Dean Stoecker 20:07
Well, I've always talked about community and every customer meeting I've ever been in, with almost every partner, strategic alliance with almost everybody that that we come in contact with. I think that if business executives, selling or building and selling software don't get it. I'm not sure investors completely get it now, when you tell investors, and we didn't do this in the S1 or at the IPO. But certainly I have had earnings calls. And I think Mark has had earnings calls, even recently, where we've touted the fact that what we've learned is that companies who have their users registered on community, they spend 3x, of what customers do that aren't on community. So we know it has a force multiplier effect. And, you know, we didn't browbeat anybody to spending that money. What they figured out is that, if I can learn this, anyone can learn this, and they started bringing their associates and then you start doing larger contract deals, because we're more questions exist in business than, you know, days in it to solve some of these problems. So I think investors appreciate it, I think, the more social software gets, I think that people are beginning to realize that you have to have a force multiplier effect, you can't scale linearly. If you if you want high growth companies, you've got to have an easier mechanisms to allow that to occur. Meanwhile, getting all the benefits that you thought you would also get, you know, better retention, a larger expansion, ticket deflection, NPS scores and all the benefits there. So, you know, we talked about it to investors, but for them, they really only care about one of my KPIs. And that's net expansion.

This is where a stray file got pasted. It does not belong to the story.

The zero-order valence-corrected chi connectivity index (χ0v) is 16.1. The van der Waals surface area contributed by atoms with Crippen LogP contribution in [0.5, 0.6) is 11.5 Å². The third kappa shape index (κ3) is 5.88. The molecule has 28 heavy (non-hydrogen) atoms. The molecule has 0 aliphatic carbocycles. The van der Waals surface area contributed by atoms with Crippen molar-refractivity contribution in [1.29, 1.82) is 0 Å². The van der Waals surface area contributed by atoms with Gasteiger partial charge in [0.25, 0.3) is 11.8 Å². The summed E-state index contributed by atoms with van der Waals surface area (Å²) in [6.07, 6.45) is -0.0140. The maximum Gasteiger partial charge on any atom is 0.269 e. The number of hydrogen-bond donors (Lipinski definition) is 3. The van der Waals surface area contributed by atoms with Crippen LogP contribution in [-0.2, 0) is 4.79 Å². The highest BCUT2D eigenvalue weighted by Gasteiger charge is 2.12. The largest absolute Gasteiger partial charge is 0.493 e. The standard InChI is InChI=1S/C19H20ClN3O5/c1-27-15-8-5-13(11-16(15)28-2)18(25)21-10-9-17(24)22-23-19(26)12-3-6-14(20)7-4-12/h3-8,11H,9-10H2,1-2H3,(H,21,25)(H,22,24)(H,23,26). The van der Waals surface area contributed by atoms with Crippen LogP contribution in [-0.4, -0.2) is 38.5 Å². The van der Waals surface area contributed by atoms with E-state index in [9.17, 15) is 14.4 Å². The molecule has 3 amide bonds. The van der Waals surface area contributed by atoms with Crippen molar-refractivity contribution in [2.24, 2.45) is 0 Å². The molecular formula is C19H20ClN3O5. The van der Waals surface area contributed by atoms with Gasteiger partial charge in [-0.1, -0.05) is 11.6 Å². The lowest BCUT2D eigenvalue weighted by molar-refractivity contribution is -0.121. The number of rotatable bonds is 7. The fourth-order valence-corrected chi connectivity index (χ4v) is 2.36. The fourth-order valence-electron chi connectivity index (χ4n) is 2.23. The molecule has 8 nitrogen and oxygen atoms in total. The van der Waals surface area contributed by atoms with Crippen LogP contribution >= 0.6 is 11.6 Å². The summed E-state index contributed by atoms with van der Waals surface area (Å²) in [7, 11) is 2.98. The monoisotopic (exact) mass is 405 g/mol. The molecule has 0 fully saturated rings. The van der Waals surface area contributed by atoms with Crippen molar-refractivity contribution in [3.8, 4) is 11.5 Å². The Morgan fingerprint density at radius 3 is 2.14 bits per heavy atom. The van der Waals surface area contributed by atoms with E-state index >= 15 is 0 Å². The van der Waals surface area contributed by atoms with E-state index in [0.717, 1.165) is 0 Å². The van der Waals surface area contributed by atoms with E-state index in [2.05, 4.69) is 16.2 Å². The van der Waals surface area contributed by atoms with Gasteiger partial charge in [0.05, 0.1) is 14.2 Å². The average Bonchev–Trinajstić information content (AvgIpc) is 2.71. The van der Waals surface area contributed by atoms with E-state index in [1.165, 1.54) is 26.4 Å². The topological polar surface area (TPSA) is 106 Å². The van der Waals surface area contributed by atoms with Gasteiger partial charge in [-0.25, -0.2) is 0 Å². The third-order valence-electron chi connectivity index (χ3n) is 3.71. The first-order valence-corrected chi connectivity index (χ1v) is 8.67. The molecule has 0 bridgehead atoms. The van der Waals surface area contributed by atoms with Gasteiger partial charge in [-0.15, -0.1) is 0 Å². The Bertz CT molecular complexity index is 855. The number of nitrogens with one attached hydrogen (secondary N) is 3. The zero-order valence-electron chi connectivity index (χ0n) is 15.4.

Alex Angel 22:23
That's amazing. And before I jump into my question that I think ties really nicely to this, I just want to say that I wish I had known about the Alteryx community back in the day when I was trying to fumble my way through data analytics and teaching myself and I just can see how much value you have created in a space like that. And I hope that anyone out there who's listening to this goes and checks out the community. And I think for any CEOs or founders who are in this position of thinking about maybe creating a community, they have an inkling of an idea of what they're looking for. And they're hoping to be you someday to really take it to that IPO moment. Like what advice would you give to these folks are what they should be thinking about right now?
Dean Stoecker 23:22